(22) (2) ibid. pg.5 ibid. refers to the note just before. But that note does not contain a reference.
(23) Mahmud of Ghazni appears repeatedly throughout your paper. Add his life dates or dates of his rule in brackets. Keep in mind, you cover a wide area and some of your readers may lack detail knowledge.
(24) WHKLA: History of Malabar Coast wrong url
(25) A title I have missing in your reference list : G.F. Hourani, Arab Seafaring, expanded edition Princeton 1995
(26) 5. Bharatiya Vidya Bhavan Mumbai The History and Culture of the Indian People: The Delhi Sultanate, Bhavan¡¯s Book University 6. Govind, Vijay Some Aspects of Glass Manufacturing in Ancient India years of publication missing. please add the year of publication to every book reference
(27) please, in notes, use short references (family name of author, year, page number(s)). The note will be directly linked to the respective reference.
OVERALL : First, my apology. Some of the points listed above I could and should have found earlier; my (poor) excuse being that at the end of every semester I get flooded withy term papers, and because of your excellent command of English, the depth of your paper and the overall quality and persuasiveness of your analysis I tend to move your paper to the end of the list, as all others require morew immediate attention - and then I keep forgetting to come back to your paper, because I get distracted by matters such as the camp.
Very impressive. I especially like your coverage of techniques introduced into India from Central Asia. The points I listed above are easy to fix. As this paper is being posted, attention to detail is required.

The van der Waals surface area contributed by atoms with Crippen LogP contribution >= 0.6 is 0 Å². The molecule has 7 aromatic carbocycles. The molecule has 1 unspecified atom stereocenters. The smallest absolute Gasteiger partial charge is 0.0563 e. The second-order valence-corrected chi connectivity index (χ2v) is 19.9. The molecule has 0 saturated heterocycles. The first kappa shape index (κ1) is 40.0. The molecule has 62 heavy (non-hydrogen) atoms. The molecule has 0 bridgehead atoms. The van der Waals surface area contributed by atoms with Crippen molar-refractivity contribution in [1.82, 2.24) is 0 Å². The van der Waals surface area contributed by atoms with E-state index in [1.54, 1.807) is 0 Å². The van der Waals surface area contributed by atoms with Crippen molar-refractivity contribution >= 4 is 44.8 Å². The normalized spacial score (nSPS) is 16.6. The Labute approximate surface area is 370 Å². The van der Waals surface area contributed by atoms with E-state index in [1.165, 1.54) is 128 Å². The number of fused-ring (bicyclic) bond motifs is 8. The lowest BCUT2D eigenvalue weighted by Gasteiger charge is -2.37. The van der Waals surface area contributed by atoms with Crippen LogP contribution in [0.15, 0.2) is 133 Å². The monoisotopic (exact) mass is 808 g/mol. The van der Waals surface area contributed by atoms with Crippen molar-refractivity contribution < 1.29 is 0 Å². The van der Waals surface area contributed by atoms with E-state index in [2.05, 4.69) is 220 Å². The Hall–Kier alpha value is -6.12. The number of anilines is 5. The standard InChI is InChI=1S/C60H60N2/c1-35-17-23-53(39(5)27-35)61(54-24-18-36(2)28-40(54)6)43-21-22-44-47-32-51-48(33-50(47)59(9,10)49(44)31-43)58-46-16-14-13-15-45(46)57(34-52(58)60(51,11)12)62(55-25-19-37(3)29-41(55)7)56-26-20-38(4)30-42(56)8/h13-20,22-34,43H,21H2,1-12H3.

Added Chapters . . Go to LEJ's Log

(1) Edited Chattopadhyaya, D.P. India's Interaction with China, Central and West Asia Volume III Part 2, Oxford University Press, 2002
=> Chattopadhyaya, D.P. (ed.), ....
(2) (8) pg. 414 Edited Chattopadhyaya, D.P. India¡¯s Interaction with China, Central and West Asia Volume III Part 2, Oxford University Press, 2002
=> (8) Chattopadhyaya 2002 p.414.
The rest your reader finds in your reference list.
(3) please combine the two files into one text, with one uniform numbering of chapters and one uniform numbering of notes.

P.S. . . Go to LEJ's Log

(5) Search about the "Arab Agricultural Revolution"
The term describes the spread of crops, mostly from the Far East (those often by the way of South Asia) and South Asia throughout the World of Islam. Even if scholars disagree over the date when that spread took place, the topic is relevant for you.
(6) Discuss Arab-South Asian trade and the date when Arabs came to dominate it.
(7) In your conclusion you mention "transfer of skills between the northern and southern parts of India"; you mean to say : the transfer of skills between the World of Islam on one side and South Asia on the other has to be geographically differentiated into a transfer of skills between the World of Islam on one, the Indo-Gangetic Plain (to avoid 'Northern South Asia) respectively Southern India on the other side. Good observation.
(8) In your analysis : Discuss the means of transfer, the quality of transfer, and periodization.

First Draft . . Go to LEJ's Log

(1) Your definition of boundaries is vague. It seems that your earlier chapter deals with relations between Arabia and India, and the latter on how Muslim culture in Central Asia (Persia, Turan) affected India.
A question - did South Asia have so little impact on the core region of Islam after the Abbasis Period ? In your analysis section, you may want to mention the geographical shifts in your chapters and at least explain why your focus, in geographic terms, shifts as your paper moves along.
(2) In the skills and sciences section - add dates of transfer, at least approximate ones.
(3) Good reference section. But in your endnote section, very few titles are actually refered to. Please broaden the base of titles you actually used.
(4) Go through your paper for garbled names. You may be able to use complex spellings in Word, but when I try convert such files into html, this happens. Could not fix these.